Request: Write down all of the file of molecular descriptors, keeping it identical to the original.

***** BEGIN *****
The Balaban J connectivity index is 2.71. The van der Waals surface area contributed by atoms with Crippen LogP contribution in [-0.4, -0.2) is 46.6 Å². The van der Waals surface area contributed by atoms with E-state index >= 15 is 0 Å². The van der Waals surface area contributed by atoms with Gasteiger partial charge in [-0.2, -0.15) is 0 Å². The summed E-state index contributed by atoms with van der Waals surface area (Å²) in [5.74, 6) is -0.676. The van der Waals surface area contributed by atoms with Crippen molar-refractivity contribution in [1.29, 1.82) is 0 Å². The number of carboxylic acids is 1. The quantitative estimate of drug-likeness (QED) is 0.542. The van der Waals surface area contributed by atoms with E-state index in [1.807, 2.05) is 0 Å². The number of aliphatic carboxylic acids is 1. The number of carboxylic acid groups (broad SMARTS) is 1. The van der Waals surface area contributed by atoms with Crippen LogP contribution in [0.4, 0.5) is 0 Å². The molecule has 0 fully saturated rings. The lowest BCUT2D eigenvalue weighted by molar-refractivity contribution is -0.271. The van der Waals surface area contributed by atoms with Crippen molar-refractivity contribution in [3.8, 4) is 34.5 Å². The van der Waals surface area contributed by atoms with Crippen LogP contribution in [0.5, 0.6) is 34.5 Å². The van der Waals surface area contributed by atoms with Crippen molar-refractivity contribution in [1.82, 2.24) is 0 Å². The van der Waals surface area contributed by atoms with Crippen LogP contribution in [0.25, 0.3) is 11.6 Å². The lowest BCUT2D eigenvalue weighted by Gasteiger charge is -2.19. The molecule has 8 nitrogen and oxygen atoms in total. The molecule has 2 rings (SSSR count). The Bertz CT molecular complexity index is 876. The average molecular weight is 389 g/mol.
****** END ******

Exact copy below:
The Balaban J connectivity index is 2.71. The van der Waals surface area contributed by atoms with Crippen LogP contribution in [-0.4, -0.2) is 46.6 Å². The van der Waals surface area contributed by atoms with E-state index >= 15 is 0 Å². The van der Waals surface area contributed by atoms with Gasteiger partial charge in [-0.2, -0.15) is 0 Å². The summed E-state index contributed by atoms with van der Waals surface area (Å²) in [5.74, 6) is -0.676. The van der Waals surface area contributed by atoms with Crippen molar-refractivity contribution in [1.29, 1.82) is 0 Å². The number of carboxylic acids is 1. The quantitative estimate of drug-likeness (QED) is 0.542. The van der Waals surface area contributed by atoms with E-state index in [1.807, 2.05) is 0 Å². The number of aliphatic carboxylic acids is 1. The number of carboxylic acid groups (broad SMARTS) is 1. The van der Waals surface area contributed by atoms with Crippen LogP contribution in [0.4, 0.5) is 0 Å². The molecule has 0 fully saturated rings. The lowest BCUT2D eigenvalue weighted by molar-refractivity contribution is -0.271. The van der Waals surface area contributed by atoms with Crippen molar-refractivity contribution in [3.8, 4) is 34.5 Å². The van der Waals surface area contributed by atoms with Crippen LogP contribution in [0.5, 0.6) is 34.5 Å². The van der Waals surface area contributed by atoms with Crippen molar-refractivity contribution in [1.82, 2.24) is 0 Å². The van der Waals surface area contributed by atoms with Crippen LogP contribution in [0.25, 0.3) is 11.6 Å². The lowest BCUT2D eigenvalue weighted by Gasteiger charge is -2.19. The molecule has 8 nitrogen and oxygen atoms in total. The molecule has 2 rings (SSSR count). The Bertz CT molecular complexity index is 876. The average molecular weight is 389 g/mol.